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Trauma, PTSD May Raise Women's Odds of CVD

TUESDAY, June 30, 2015 (HealthDay News) -- Women who have experienced a traumatic event or develop posttraumatic stress disorder (PTSD) face an increased risk of cardiovascular disease (CVD), a new large study suggests. The report was published online June 29 in Circulation.

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Penile Prosthesis Use Decreasing in Erectile Dysfunction

TUESDAY, June 30, 2015 (HealthDay News) -- Use of penile prosthesis (PP) insertion has decreased for erectile dysfunction (ED), according to a study published online June 22 in the Journal of Sexual Medicine.

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AMA Discusses Pre-Retirement Evaluation for Aging Doctors

MONDAY, June 29, 2015 (HealthDay News) -- Issues relating to physician retirement and evaluation of aging physicians before retirement are discussed in a Council on Medical Education report published by the American Medical Association (AMA).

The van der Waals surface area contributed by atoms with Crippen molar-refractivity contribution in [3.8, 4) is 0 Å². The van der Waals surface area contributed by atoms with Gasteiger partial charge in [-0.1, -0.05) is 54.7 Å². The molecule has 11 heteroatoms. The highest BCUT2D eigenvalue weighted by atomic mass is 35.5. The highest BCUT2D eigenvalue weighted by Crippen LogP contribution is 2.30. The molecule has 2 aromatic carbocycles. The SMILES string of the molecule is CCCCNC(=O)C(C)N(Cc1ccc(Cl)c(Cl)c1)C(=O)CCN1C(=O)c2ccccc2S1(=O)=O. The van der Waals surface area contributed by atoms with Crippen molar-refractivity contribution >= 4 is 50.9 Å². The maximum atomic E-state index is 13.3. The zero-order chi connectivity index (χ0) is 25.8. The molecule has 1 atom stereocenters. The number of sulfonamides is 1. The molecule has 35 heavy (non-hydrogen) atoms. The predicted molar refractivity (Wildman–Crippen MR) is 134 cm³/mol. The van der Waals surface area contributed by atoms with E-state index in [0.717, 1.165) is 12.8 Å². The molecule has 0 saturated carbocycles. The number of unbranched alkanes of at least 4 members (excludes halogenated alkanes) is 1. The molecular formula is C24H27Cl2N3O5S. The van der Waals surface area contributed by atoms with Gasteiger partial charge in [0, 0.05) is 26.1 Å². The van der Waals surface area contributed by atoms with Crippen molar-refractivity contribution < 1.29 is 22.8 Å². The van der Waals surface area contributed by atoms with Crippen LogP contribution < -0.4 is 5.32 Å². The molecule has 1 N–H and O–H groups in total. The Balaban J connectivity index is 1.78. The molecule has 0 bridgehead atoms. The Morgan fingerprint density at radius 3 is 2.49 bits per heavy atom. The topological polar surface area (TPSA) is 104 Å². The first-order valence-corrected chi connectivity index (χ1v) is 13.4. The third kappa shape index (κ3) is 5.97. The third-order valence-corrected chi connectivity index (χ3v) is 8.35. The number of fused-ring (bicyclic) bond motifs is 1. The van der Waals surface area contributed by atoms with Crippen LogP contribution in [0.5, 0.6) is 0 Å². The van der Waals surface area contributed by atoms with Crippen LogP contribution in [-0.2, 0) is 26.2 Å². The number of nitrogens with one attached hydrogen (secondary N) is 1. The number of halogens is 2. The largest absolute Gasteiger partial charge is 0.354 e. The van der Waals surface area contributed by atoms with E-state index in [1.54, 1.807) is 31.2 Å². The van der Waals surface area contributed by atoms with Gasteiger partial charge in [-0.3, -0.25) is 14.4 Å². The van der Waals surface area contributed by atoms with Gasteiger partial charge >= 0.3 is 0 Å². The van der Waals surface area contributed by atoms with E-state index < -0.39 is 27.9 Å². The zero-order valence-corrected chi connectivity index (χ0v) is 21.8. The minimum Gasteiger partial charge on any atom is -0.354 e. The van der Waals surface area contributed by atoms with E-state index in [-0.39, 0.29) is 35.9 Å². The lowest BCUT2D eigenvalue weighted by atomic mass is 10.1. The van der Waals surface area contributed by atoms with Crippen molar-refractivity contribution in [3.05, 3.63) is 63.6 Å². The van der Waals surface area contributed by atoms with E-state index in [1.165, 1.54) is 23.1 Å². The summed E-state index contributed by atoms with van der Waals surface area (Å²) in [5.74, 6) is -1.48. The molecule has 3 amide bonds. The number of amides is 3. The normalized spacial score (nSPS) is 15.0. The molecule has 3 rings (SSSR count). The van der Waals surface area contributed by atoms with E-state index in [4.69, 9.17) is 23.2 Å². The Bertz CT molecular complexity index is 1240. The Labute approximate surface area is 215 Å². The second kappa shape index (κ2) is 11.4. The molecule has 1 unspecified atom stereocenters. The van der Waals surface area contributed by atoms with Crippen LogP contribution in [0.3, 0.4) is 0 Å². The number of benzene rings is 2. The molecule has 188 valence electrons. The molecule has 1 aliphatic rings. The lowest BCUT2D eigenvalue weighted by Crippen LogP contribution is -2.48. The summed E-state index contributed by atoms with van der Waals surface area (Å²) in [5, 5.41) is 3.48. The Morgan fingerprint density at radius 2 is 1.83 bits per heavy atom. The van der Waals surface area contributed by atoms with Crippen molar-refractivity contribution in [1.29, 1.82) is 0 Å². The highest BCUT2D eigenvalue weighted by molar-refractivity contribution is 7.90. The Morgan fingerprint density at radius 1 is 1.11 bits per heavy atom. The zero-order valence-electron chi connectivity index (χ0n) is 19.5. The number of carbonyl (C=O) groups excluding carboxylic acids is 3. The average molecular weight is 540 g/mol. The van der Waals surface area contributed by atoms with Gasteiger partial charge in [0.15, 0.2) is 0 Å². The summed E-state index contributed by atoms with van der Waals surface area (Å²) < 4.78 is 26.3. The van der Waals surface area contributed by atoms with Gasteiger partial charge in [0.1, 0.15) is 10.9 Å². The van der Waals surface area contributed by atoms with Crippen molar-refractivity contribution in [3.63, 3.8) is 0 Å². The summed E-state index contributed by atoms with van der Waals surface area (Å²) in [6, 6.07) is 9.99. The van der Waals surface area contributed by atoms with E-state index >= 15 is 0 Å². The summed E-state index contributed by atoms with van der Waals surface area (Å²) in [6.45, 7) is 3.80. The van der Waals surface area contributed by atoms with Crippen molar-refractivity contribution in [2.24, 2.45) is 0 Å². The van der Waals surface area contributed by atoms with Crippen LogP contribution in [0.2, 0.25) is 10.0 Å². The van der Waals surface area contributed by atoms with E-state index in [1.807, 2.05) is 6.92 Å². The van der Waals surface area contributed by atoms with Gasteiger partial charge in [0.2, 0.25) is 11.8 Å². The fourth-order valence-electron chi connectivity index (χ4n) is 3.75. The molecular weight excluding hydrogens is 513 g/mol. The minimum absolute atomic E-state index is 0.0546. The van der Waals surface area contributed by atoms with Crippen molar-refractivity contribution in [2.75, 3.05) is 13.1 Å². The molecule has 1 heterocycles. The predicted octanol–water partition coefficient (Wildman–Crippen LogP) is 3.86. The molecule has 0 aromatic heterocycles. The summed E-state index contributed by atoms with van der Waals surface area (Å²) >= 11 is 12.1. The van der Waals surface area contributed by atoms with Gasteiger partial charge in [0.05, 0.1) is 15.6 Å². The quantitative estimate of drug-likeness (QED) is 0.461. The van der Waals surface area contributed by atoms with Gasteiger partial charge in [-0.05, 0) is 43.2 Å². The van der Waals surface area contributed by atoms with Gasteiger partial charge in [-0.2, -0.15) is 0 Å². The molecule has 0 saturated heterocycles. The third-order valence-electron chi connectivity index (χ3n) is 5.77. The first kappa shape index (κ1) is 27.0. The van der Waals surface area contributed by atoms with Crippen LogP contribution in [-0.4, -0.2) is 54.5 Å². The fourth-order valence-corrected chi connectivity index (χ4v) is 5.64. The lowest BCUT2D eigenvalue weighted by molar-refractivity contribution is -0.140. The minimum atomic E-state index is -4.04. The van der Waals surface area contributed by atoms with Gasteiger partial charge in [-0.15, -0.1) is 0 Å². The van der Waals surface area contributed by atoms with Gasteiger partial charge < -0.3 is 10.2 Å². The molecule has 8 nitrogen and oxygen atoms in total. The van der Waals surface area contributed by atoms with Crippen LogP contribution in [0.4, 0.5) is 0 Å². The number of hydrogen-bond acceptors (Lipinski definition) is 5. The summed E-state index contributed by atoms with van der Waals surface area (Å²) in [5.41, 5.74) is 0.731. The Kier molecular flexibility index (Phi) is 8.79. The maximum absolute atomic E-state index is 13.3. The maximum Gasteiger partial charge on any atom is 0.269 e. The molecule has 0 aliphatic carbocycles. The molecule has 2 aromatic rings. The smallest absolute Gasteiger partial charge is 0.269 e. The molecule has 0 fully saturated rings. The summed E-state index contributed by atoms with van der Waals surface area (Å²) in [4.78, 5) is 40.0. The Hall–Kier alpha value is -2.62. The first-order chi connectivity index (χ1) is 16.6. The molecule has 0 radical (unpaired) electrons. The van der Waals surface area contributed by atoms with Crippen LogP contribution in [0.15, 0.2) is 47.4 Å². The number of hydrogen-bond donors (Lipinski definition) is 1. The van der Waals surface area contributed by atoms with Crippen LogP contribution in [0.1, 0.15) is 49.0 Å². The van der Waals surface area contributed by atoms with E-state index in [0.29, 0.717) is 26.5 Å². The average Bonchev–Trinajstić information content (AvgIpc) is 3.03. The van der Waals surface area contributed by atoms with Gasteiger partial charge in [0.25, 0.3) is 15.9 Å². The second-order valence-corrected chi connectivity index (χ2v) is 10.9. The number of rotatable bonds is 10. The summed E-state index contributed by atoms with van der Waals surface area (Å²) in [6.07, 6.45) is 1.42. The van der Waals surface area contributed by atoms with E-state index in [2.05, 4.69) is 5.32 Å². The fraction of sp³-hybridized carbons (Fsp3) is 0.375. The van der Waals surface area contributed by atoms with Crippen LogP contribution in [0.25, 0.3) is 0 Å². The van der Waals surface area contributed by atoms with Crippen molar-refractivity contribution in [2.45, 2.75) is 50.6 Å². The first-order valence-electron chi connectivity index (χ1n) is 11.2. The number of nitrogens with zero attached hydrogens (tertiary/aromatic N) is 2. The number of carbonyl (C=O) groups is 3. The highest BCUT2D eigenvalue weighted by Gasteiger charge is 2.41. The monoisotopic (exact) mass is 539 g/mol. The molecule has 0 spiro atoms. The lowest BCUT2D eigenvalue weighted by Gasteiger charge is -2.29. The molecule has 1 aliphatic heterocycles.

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H3N2 Mutation to Blame for Low Efficacy of 2014-15 Flu Vaccine

MONDAY, June 29, 2015 (HealthDay News) -- A mutation in the H3N2 virus led to a mismatch between it and the H3N2 strain used to create the 2014-2015 vaccine, according to research published June 25 in Cell Reports.

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U.S. Dietary Guidelines Will No Longer Focus on Fat

MONDAY, June 29, 2015 (HealthDay News) -- Nutrition experts are supporting a federal decision to drop recommended restrictions on total fat consumption in the forthcoming 2015 Dietary Guidelines for Americans.

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Many Primary Care Physicians Misinformed About Opioids

MONDAY, June 29, 2015 (HealthDay News) -- Physicians who are ill-informed about opioids may be unintentionally contributing to their misuse, according to new research published online June 22 in the Clinical Journal of Pain.